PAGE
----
A number of comments incorrectly interpreted the proposed rule as intending to allow the FBI and/or ATF to regularly conduct continued scrutiny or “audits” of persons who have been approved for purchase of a firearm. It is true that, if during the course of any authorized system activity it is determined that a purchaser who should have been denied was given a proceed or a purchaser who should have been given a proceed was denied, the FBI will attempt to remedy the error. In the case of someone who was approved for a transfer who should have been denied, the NICS will notify the FFL of the error. If the NICS is informed that the firearm was transferred, the NICS will notify ATF. However, other than in conjunction with activities which are linked to discovering misuse or avoidance of the system or ensuring the proper operation of the system, proceed transactions are not subjected to continued scrutiny.
Some comments doubted the ability of the audits to prevent abuses or halt illegal or falsified transfers of firearms. The Department believes that examination of FFL records in conjunction with statistical reports (i.e., the number of approved and disapproved transactions for a particular time period) combined with information in the NICS Audit Log about the background checks may reveal misuse of the system or improper record keeping practices when, for instance, (1) the FFL has requested more background checks than indicated by the number of ATF Firearm Transaction Record Form 4473s (“4473s”) on file, (2) the FFL has requested fewer background checks than the number of 4473s on file, or (3) personal information recorded on the 4473s is significantly different from the information provided in the NICS background checks.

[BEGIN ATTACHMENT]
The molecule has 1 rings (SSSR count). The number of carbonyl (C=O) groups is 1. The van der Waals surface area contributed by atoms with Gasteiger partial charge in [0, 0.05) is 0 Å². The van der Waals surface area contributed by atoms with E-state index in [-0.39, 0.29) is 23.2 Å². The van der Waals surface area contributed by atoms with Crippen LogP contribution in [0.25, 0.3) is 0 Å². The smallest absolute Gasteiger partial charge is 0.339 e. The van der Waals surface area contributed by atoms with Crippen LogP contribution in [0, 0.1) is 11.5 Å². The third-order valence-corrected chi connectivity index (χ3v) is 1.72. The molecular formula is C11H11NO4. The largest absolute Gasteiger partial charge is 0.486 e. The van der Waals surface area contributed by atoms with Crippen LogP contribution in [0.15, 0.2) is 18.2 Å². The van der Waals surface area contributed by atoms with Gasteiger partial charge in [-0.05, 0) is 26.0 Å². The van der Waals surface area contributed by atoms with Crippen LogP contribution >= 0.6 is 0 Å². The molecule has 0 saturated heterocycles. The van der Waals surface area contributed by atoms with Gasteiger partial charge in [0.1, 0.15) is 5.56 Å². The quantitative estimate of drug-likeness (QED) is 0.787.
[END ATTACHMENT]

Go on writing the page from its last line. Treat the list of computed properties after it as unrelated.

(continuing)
One comment suggested that the vast majority of FFLs are honest and would not abuse the system, and that if an FFL were to intentionally submit false information to the system, he or she would not record different information on the 4473 that would allow for the discovery of the discrepancy. While this scenario is possible, it is also possible, for example, that the information Start Printed Page 6472recorded on the 4473 may in fact be different from the information provided to the system, or that there may be fewer 4473s than NICS checks that have been requested by the FFL. The latter scenarios would reveal possible system misuse. The Department believes that it is essential to retain approval information temporarily to allow for the possibility of discovering such abuses. At a minimum, allowing for the possibility of audits should have a deterrent effect on FFLs who might otherwise consider abusing the system. If approval information were destroyed immediately, the NICS would have to rely completely on the “honor system” without any means to determine whether FFLs or FFL employees submit accurate identifying information about prospective purchasers to the NICS. If approval information were destroyed immediately, there would be no safeguards against the submission of false information to the NICS for the purpose of avoiding Brady background checks or doing unauthorized checks. While most FFLs and their employees are honest and conscientious, even one instance of gun violence that results from an unlawful firearm transfer allowed by uncheckable and undeterred system abuse can have a devastating impact on the lives of individual victims and communities. The Brady Act's purpose is to prevent gun violence resulting from unlawful firearm transfers. The temporary retention of information about allowed firearm transfers is meant to advance this statutory purpose, as well as the statutory obligation to protect the privacy and security of the information of the system.